However, FrameMaker still has one major drawback, unfortunately: The missing Unicode support. In a nutshell this means, that it is (out of the box) impossible to process any non-western languages – i.e. all languages that use charaters not provided in the windows codepage 1252.

    This contradicts Adobe’s claim of positioning FrameMaker as the tool for xml-based, structured and global (i.e. multilingual) document publishing engine. Actually, you cannot translate or publish a structured FrameMaker document via XML and Unicode e.g. in Greek, Russian, Turkish or any of the central european or baltic languages. And even worse: On import of Unicode-XML content in these languages all characters will be placed into “unknownchar” markers (a pretty sad solution, but at least the unicode chars do not get lost). But, frankly, editing a 500 page technical documentation wich has not a single character but only markers does not make any sense at all. Not to mention, that you cannot even properly sort an Index in any other language than English and a couple of western languages. Not even the spanish, swedish, norwegian, danish and dutch index collation is correct out of the box – while Adobe officially suppports these languages with FrameMaker.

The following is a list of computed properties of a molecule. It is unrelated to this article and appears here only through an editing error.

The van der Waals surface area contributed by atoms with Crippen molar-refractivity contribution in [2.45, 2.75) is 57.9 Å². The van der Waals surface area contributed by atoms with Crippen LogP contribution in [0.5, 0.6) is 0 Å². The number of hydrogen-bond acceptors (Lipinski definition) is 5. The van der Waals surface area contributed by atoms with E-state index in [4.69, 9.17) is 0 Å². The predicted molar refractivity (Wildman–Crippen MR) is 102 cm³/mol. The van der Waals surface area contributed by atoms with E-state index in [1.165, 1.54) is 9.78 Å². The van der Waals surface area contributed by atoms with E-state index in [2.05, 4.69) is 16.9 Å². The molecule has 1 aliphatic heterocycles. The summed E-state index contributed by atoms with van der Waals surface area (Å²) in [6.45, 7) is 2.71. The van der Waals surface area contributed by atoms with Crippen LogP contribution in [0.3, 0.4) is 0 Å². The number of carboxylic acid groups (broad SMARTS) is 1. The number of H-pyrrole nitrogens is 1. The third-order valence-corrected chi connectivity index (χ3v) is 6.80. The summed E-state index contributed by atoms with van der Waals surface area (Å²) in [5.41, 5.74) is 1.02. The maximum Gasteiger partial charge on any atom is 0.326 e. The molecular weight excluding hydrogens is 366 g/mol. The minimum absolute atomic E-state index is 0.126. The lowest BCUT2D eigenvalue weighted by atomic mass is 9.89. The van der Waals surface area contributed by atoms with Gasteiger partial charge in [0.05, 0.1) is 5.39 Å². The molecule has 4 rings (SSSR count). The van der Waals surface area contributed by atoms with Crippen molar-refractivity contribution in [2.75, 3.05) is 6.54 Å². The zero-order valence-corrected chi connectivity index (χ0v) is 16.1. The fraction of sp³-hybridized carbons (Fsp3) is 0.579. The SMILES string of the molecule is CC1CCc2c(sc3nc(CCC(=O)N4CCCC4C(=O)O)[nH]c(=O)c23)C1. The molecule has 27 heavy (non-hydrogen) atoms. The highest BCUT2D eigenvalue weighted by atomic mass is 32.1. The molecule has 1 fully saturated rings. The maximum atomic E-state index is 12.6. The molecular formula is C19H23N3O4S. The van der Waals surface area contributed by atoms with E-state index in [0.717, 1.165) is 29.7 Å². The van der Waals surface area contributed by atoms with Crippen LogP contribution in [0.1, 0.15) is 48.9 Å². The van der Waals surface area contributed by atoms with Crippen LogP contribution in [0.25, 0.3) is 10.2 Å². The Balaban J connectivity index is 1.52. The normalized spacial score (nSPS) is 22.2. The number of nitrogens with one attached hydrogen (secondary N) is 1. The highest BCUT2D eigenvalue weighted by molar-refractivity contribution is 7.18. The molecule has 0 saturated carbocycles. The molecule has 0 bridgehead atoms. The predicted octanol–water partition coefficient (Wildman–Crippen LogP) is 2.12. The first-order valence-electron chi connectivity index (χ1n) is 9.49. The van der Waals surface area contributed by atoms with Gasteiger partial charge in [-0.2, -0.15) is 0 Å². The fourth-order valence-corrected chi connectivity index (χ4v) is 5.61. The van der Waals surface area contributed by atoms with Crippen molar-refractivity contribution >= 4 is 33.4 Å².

However, there are a couple of possibilities to workaround FrameMaker’s inability to handle Unicode with hacks like registry based virtual font mapping and with a big bunch of additional tools, FDK plugins and/or FrameScripts. And at least the major translation memory companies have built in mapping tables to map unicode charaters in their translation files to the restricted FrameRoman codepage. And as long as you do not plan to read or write Unicode-XML for “non western” languages you can more or less (actually less) live with the missing unicode support.

    But with some distance all the existing workarounds are only a desperate struggle to make Adobe’s unredeemed claim for a global document publishing engine reality. Isn’t it a farce that fortune 500 companies working with FrameMaker are using “patches” (actually FrameMaker.exe hacks) from the Slovak and Czech underground to be able to show at least the t-Caron character which is used in every third word in the slovak language and in the czech language or to make FrameMaker display specific cyrillic characters? Or that fortune 500 companies use hacks, patches and plugins to create proper PDFs with Unciode bookmarks? Or that people use dialog (UI) patches so that FrameMaker dialogs can at least show some “longer” Font Names like “Times New Roman”?

    Personally I regard FrameMaker as the best publishing engine on the market when it’s about large scale technical documentation and if you only have to deal with western languages and don’t need xml. But the changed global political situation and companies’ need to publish documentations in up to 30 languages today for a global market, require a publishing engine that fully supports unicode. Adobe is still missing an answer to this.

    Best regards,
    Stefan Gentz
    TRACOM, Germany